Robotic data collection and simulation for evaluation of building retrofit performance

Significance 

In the United States alone, buildings are responsible for 40% of the total energy consumption. Going with the current trends, future demands are expected to escalate thereby overstraining the presently inadequate energy sources. As such, reducing energy consumption in buildings is a crucial aspect for the development and sustainability of future modern cities/homes. The first step in minimizing energy use, is by first knowing how the energy is spent or utilized before retrofitting is undertaken. These data help in making retrofitting decisions. Presently, existing plausible literature has shown that collection of the required data involves the use of manual systems- which are tedious and time consuming, or the use of Building Automation Systems (BAS) and sensors- which have prohibitive installation costs and not suitable for antique buildings. Therefore, since it is apparent that a substantial amount of data needs to be continuously collected, managed, and analyzed in a building at the room and floor level in order to effectively optimize energy use in buildings, it is imperative that a smart data collection system that overcomes the enlisted shortcomings be developed.

To this note, University of Michigan scientists: Dr. Bharadwaj Mantha (currently post-doctoral fellow), Professor Carol Menassa and Professor Vineet Kamat from the Department of Civil and Environmental Engineering developed a framework that used autonomous mobile indoor robots for gathering actionable building information in real-time. They also showed how the collected information could be used for various analyses and critical decision-making. In particular, they developed a generic frame work for making informed retrofit decisions with the help of robot collected data. Their work is currently published in the research journal, Automation in Construction.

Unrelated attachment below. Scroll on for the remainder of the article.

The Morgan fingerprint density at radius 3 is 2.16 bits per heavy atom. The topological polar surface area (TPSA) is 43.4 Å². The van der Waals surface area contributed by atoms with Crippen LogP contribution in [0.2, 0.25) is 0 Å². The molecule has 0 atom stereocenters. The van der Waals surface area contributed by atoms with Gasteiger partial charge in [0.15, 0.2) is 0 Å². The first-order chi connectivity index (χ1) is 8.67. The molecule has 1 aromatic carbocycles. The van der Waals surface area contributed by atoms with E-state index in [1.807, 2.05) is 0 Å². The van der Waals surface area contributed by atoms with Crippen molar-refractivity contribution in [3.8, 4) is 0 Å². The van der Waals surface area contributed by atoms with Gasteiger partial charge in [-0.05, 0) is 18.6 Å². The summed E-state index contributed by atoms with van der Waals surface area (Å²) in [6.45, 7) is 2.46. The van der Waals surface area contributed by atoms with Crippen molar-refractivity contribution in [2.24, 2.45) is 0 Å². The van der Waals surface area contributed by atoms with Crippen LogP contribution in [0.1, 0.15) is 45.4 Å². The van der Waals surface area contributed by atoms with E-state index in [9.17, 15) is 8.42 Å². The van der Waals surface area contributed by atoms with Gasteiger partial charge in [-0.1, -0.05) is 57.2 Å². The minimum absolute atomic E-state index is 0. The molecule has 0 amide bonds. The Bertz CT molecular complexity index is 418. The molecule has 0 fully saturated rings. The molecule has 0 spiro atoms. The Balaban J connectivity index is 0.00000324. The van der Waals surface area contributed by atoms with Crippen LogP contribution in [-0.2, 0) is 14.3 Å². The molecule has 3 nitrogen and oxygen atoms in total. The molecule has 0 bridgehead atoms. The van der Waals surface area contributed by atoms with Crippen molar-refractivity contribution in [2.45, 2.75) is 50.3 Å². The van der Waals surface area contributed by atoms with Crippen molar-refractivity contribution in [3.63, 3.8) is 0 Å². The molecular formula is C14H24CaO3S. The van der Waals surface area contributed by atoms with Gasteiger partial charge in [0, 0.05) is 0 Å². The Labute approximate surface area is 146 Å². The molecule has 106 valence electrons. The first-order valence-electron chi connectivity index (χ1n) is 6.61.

In brief, the researchers first built an autonomous indoor robot installed with RGB cameras and sparse sensors. Next, they developed navigation and drift correction algorithms for the autonomous robot operation. The navigation system was then tested in a large area. Lastly, a case study was performed so as to demonstrate the informed retrofit decision-making process with the help of temperature data collected by a robot and subsequently used in an EnergyPlus simulation.

The authors observed that the simulations undertaken demonstrated the feasibility of their approach along with its energy saving potential. Specifically, simulated annual energy savings of 3% were obtained by slightly modifying the R-values of one of the external wall assemblies. In addition, the analysis results illustrated how the proposed approach could be used to make informed retrofit decisions.

In summary, the study by University of Michigan researchers presented a novel data collection approach for ambient parameters, that utilize mobile autonomous robots mounted with sparse sensors that provide real-time data regarding parameters of interest. Generally, good energy saving levels were achieved for the wall used in the case study, and the saving could be larger if the whole building retrofit and upgrade of material was to be performed. Altogether, the proposed framework offers promise in improving the energy efficiency by extending the approach to other combinations of building materials. It also offers an efficient and economical technique for data collection that outperforms its predecessors.

Robotic data collection and simulation for evaluation of building retrofit performance - Advances in Engineering

Robotic data collection evaluation-building-retrofit-performance-Advances-in-Engineering

About the author